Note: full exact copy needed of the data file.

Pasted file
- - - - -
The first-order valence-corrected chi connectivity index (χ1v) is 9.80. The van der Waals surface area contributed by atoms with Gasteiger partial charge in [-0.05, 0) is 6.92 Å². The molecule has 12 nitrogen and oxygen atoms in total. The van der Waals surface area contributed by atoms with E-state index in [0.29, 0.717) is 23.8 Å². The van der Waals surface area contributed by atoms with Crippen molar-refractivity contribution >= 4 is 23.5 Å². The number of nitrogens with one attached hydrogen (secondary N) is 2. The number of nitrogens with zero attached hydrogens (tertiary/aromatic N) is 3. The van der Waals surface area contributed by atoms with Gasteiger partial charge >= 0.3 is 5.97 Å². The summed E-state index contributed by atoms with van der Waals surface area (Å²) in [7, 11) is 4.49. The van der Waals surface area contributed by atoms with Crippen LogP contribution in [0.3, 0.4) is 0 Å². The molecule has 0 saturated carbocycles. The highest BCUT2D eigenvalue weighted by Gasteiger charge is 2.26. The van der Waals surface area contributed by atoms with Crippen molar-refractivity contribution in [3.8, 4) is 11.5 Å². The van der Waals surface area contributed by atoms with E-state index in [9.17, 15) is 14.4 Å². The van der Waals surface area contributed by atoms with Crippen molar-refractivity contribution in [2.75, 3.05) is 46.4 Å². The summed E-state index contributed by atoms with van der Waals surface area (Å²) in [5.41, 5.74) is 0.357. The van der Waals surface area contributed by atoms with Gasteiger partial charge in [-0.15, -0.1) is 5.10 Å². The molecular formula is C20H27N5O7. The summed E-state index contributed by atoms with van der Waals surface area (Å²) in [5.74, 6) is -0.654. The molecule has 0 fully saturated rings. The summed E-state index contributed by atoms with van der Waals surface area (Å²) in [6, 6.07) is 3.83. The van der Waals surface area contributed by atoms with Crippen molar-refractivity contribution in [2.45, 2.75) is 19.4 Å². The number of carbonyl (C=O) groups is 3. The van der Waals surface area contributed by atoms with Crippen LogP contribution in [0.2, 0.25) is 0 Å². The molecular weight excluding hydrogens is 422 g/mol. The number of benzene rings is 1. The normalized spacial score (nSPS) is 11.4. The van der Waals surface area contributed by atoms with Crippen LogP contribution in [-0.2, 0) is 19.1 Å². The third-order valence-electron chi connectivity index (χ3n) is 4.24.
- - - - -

The first-order valence-corrected chi connectivity index (χ1v) is 9.80. The van der Waals surface area contributed by atoms with Gasteiger partial charge in [-0.05, 0) is 6.92 Å². The molecule has 12 nitrogen and oxygen atoms in total. The van der Waals surface area contributed by atoms with E-state index in [0.29, 0.717) is 23.8 Å². The van der Waals surface area contributed by atoms with Crippen molar-refractivity contribution >= 4 is 23.5 Å². The number of nitrogens with one attached hydrogen (secondary N) is 2. The number of nitrogens with zero attached hydrogens (tertiary/aromatic N) is 3. The van der Waals surface area contributed by atoms with Gasteiger partial charge >= 0.3 is 5.97 Å². The summed E-state index contributed by atoms with van der Waals surface area (Å²) in [7, 11) is 4.49. The van der Waals surface area contributed by atoms with Crippen LogP contribution in [0.3, 0.4) is 0 Å². The molecule has 0 saturated carbocycles. The highest BCUT2D eigenvalue weighted by Gasteiger charge is 2.26. The van der Waals surface area contributed by atoms with Crippen molar-refractivity contribution in [3.8, 4) is 11.5 Å². The van der Waals surface area contributed by atoms with E-state index in [9.17, 15) is 14.4 Å². The van der Waals surface area contributed by atoms with Crippen molar-refractivity contribution in [2.75, 3.05) is 46.4 Å². The summed E-state index contributed by atoms with van der Waals surface area (Å²) in [5.41, 5.74) is 0.357. The van der Waals surface area contributed by atoms with Gasteiger partial charge in [-0.15, -0.1) is 5.10 Å². The molecular formula is C20H27N5O7. The summed E-state index contributed by atoms with van der Waals surface area (Å²) in [5.74, 6) is -0.654. The molecule has 0 fully saturated rings. The summed E-state index contributed by atoms with van der Waals surface area (Å²) in [6, 6.07) is 3.83. The van der Waals surface area contributed by atoms with Crippen molar-refractivity contribution in [2.45, 2.75) is 19.4 Å². The number of carbonyl (C=O) groups is 3. The van der Waals surface area contributed by atoms with Crippen LogP contribution in [0.2, 0.25) is 0 Å². The molecular weight excluding hydrogens is 422 g/mol. The number of benzene rings is 1. The normalized spacial score (nSPS) is 11.4. The van der Waals surface area contributed by atoms with Crippen LogP contribution in [-0.2, 0) is 19.1 Å². The third-order valence-electron chi connectivity index (χ3n) is 4.24.